Riding Amtrak on the Empire Builder

We board the Amtrak Empire Builder at Chicago’s Union Station which is the hub for all public rail in Chicagoland. We will be on this train for 2 nights and 3 days for the 2200-mile journey.

It’s mid-afternoon when we follow the other sleeping car passengers from the Metropolitan Lounge to our track. It’s hard to describe how much fun we had riding the trains across the country.

From this shot, you might think its night time in the caverns below Union Station where the trains arrive and depart.

I have to shoot out of the car windows as we pass through downtown Chicago on our way to Milwaukee, Wisconsin.

This is the entrance to the car on the lower level. Just around the corner are the very, very narrow stairs leading up to the 2nd floor. There are some roomettes, bathrooms and shower rooms on the lower level.

Upstairs is our bedroom and 4 other bedrooms along with some more roomettes. The upper level is the route used to get to all the rest of the cars in the train particularly the dining car where the food was very good.

Here is a view of the train from Glenview, Illinois. There were a number of these stops along the way that allowed passengers to get off and stretch their legs while others boarded or de-trained.

Here the train has stopped in Minot, ND after traveling all night through Wisconsin and Minnesota. This town is home to Minot Air Force Base which houses the Stratofortess B-52s. This town also was home of bootleggers during the years of Prohibition.

This is a view inside the Minot Amtrak Depot. It seems functional and very attractive

As you may know North Dakota is experiencing an oil boom due to new ways of extracting the “black gold” from the ground. We saw lots of tank cars running by or stopped and getting loaded to help make America energy independent.

Here is the interior of the Havre, Montana depot. It’s amazing how much open land there is in Montana and North Dakota. We would go for miles and not see any people or cars, only vast open spaces. This is truly “Big Sky” country.

This Great Northern 4-8-4 relic is just outside the Havre depot. Don’t you just love the Vanderbilt tender?

After our overnight travel the Empire Builder stops at Pasco. Washington. During the night the train was split at Spokane with the front half and diner going on to Seattle and our back half along with the lounge/snack car going to Portland, Oregon.

This is the interior of the Pasco depot. Another nicely maintained Amtrak facility. By the way the Burlington Northern Santa Fe track used by the Empire Builder is very smooth.

This is the Columbia River with the train in Washington and the windmill farm across the way in Oregon. Along this route the Empire Builder negotiated at least 13 tunnels.

This is the Columbia River again with cliffs of Oregon across the way. Notice the complete lack of vegetation in this part of the desert.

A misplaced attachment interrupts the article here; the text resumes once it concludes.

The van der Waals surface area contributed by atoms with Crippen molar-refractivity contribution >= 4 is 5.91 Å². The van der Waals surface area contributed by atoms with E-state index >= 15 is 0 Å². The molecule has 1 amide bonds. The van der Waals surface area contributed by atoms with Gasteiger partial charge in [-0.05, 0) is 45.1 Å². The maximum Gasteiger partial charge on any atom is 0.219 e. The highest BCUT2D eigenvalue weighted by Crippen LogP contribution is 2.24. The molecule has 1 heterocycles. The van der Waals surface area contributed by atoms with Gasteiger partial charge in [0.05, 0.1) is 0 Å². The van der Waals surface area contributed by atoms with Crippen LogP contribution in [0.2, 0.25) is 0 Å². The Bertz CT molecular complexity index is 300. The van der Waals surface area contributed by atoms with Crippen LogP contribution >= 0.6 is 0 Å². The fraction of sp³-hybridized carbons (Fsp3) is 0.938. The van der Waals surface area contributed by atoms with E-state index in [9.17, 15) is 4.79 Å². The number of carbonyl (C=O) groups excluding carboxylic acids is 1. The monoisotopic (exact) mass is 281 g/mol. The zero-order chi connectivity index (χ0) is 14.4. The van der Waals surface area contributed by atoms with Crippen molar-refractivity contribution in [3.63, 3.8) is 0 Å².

As we get closer to the Pacific coast the scene along the Columbia River changes to a multitude of conifers and other vegetation.

Again, I have to shoot through the car window. Here the Empire Builder crosses the Columbia River from Washington into Oregon on the way to Portland.

The final stop is Portland Oregon Union Station which opened in 1896 and now hosts commuter trains and buses in addition to Amtrak. Atop the tower is the famous “Go by Train” Sign.

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7 Responses to “Riding Amtrak on the Empire Builder”


    Nice to see those wind farms helping to make the USA become energy independent! Great pics.

  2. jimeye69

    same trip I took had a great time

  3. Chad P

    I remember taking this same route from Chicago to Whitefish, Montana with my son and his Boy Scout troop in 2009. The train ride was great, however there were some hiccups along the way. Apparently, there was some pre-contract work slowing going on, so our train "broke down" twice. Once heading out - in the middle of nowhere, in the hot July sun, with no power for AC, and a storm ignited a fire in the field to our north. Eventually the fire was rained out, a B-N train arrived to tow us onward, and we arrived some 9 hours later. On the return trip, we broke down again, but this time at a station. It may have been Havre, because I have a picture of my son standing in front of the 2584 loco. By the time we got another engine to hook up, we were well behind our allotted times for the rail routes, so we had to take different tracks back (I could watch it on my GPS). We spent a lot of time waiting, and ended up in Chicago 12 1/2 hours late. We missed our connecting train home, so they put us on a charter bus for the 3+ hour ride home. Even with all the chaos that Amtrak caused, we still had a fantastic time and I'd do it all over again, even if I knew we would have the same issues. The experience was well worth the disruptions.


    Love the picks and the info with them. Keep up the great work. When's your next trip?

  5. Jim Williams

    Love to read about people’s travels on the RailRoad,some day I want to tell people about my travels on the Railroad !!!

  6. Harry Horgan

    The train does not represent the E B as I know it. The heavyweights and green and orange streamliners of yester/year are still very strong in my mind. The S2 Northern you call a relic? Sacrilege Man, one of the best of the 4-8-4's ever graced the hi-rails of the world. The Great Northern is my modelling rail. Particularly the Havre/Great Falls region. Pete Ellis, my GN mentor, of Treasure State hobby fame lives in Cascade Montana and really got me going. I model in 'O' having a good range of early years GN motive power and rolling stock. My structures tho' are representive of Aussie structures around the 1890/1925 period, tho' I do Have an American Howe half truss bridge of four spans built on the layout, 1890's vintage

  7. Alonso De Avila

    You just got to love train travel. It brings back lots of memories.